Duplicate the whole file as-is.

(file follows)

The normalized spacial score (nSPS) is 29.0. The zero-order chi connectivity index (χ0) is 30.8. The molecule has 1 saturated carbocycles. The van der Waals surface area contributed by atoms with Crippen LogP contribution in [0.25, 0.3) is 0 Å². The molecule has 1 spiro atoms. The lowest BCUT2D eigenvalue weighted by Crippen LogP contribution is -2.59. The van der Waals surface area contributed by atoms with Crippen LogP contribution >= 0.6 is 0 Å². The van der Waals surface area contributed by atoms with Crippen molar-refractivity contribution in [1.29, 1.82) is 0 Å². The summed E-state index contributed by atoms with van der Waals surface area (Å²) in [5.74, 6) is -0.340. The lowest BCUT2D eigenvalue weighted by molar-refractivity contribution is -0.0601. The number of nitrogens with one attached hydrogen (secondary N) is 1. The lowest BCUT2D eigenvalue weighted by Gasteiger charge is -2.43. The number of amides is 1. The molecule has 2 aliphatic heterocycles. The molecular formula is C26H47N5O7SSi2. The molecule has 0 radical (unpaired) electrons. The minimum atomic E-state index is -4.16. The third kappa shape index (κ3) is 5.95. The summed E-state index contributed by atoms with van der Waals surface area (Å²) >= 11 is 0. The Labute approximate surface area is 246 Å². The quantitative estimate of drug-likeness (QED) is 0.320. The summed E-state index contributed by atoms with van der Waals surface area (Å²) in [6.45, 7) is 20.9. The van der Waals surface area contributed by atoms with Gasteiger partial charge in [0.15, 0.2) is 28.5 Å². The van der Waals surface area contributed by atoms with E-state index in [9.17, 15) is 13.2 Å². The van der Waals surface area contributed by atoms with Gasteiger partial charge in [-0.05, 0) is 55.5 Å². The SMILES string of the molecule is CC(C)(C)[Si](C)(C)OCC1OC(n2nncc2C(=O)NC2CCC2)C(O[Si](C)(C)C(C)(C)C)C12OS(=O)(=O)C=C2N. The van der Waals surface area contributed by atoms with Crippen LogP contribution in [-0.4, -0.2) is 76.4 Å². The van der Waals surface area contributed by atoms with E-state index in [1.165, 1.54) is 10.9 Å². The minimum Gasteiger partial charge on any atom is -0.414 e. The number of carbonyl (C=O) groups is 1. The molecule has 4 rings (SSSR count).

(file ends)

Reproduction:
The normalized spacial score (nSPS) is 29.0. The zero-order chi connectivity index (χ0) is 30.8. The molecule has 1 saturated carbocycles. The van der Waals surface area contributed by atoms with Crippen LogP contribution in [0.25, 0.3) is 0 Å². The molecule has 1 spiro atoms. The lowest BCUT2D eigenvalue weighted by Crippen LogP contribution is -2.59. The van der Waals surface area contributed by atoms with Crippen LogP contribution >= 0.6 is 0 Å². The van der Waals surface area contributed by atoms with Crippen molar-refractivity contribution in [1.29, 1.82) is 0 Å². The summed E-state index contributed by atoms with van der Waals surface area (Å²) in [5.74, 6) is -0.340. The lowest BCUT2D eigenvalue weighted by molar-refractivity contribution is -0.0601. The number of nitrogens with one attached hydrogen (secondary N) is 1. The lowest BCUT2D eigenvalue weighted by Gasteiger charge is -2.43. The number of amides is 1. The molecule has 2 aliphatic heterocycles. The molecular formula is C26H47N5O7SSi2. The molecule has 0 radical (unpaired) electrons. The minimum atomic E-state index is -4.16. The third kappa shape index (κ3) is 5.95. The summed E-state index contributed by atoms with van der Waals surface area (Å²) >= 11 is 0. The Labute approximate surface area is 246 Å². The quantitative estimate of drug-likeness (QED) is 0.320. The summed E-state index contributed by atoms with van der Waals surface area (Å²) in [6.45, 7) is 20.9. The van der Waals surface area contributed by atoms with Gasteiger partial charge in [0.15, 0.2) is 28.5 Å². The van der Waals surface area contributed by atoms with E-state index in [9.17, 15) is 13.2 Å². The van der Waals surface area contributed by atoms with Gasteiger partial charge in [-0.05, 0) is 55.5 Å². The SMILES string of the molecule is CC(C)(C)[Si](C)(C)OCC1OC(n2nncc2C(=O)NC2CCC2)C(O[Si](C)(C)C(C)(C)C)C12OS(=O)(=O)C=C2N. The van der Waals surface area contributed by atoms with Crippen LogP contribution in [-0.4, -0.2) is 76.4 Å². The van der Waals surface area contributed by atoms with E-state index in [1.165, 1.54) is 10.9 Å². The minimum Gasteiger partial charge on any atom is -0.414 e. The number of carbonyl (C=O) groups is 1. The molecule has 4 rings (SSSR count).